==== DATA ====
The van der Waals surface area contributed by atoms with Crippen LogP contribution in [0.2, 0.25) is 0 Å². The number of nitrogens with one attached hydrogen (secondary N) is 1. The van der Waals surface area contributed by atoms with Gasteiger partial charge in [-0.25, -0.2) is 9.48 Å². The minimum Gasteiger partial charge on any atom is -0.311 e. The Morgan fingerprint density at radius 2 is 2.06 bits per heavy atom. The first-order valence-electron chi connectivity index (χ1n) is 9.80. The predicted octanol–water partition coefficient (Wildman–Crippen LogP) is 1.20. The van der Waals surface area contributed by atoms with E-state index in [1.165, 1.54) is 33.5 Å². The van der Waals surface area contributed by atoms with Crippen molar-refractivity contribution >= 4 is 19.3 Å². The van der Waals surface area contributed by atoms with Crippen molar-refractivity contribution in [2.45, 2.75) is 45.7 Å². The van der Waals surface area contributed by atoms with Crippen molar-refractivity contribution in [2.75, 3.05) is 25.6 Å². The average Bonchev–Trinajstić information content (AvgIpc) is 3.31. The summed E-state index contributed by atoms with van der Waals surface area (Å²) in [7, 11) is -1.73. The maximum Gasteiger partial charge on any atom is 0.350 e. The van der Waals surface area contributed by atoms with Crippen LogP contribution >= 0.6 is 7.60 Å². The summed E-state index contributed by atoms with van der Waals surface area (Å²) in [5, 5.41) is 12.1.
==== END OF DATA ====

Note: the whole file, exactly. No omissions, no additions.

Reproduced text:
The van der Waals surface area contributed by atoms with Crippen LogP contribution in [0.2, 0.25) is 0 Å². The number of nitrogens with one attached hydrogen (secondary N) is 1. The van der Waals surface area contributed by atoms with Gasteiger partial charge in [-0.25, -0.2) is 9.48 Å². The minimum Gasteiger partial charge on any atom is -0.311 e. The Morgan fingerprint density at radius 2 is 2.06 bits per heavy atom. The first-order valence-electron chi connectivity index (χ1n) is 9.80. The predicted octanol–water partition coefficient (Wildman–Crippen LogP) is 1.20. The van der Waals surface area contributed by atoms with E-state index in [1.165, 1.54) is 33.5 Å². The van der Waals surface area contributed by atoms with Crippen molar-refractivity contribution >= 4 is 19.3 Å². The van der Waals surface area contributed by atoms with Crippen molar-refractivity contribution in [2.45, 2.75) is 45.7 Å². The van der Waals surface area contributed by atoms with Crippen molar-refractivity contribution in [2.75, 3.05) is 25.6 Å². The average Bonchev–Trinajstić information content (AvgIpc) is 3.31. The summed E-state index contributed by atoms with van der Waals surface area (Å²) in [7, 11) is -1.73. The maximum Gasteiger partial charge on any atom is 0.350 e. The van der Waals surface area contributed by atoms with Crippen LogP contribution >= 0.6 is 7.60 Å². The summed E-state index contributed by atoms with van der Waals surface area (Å²) in [5, 5.41) is 12.1.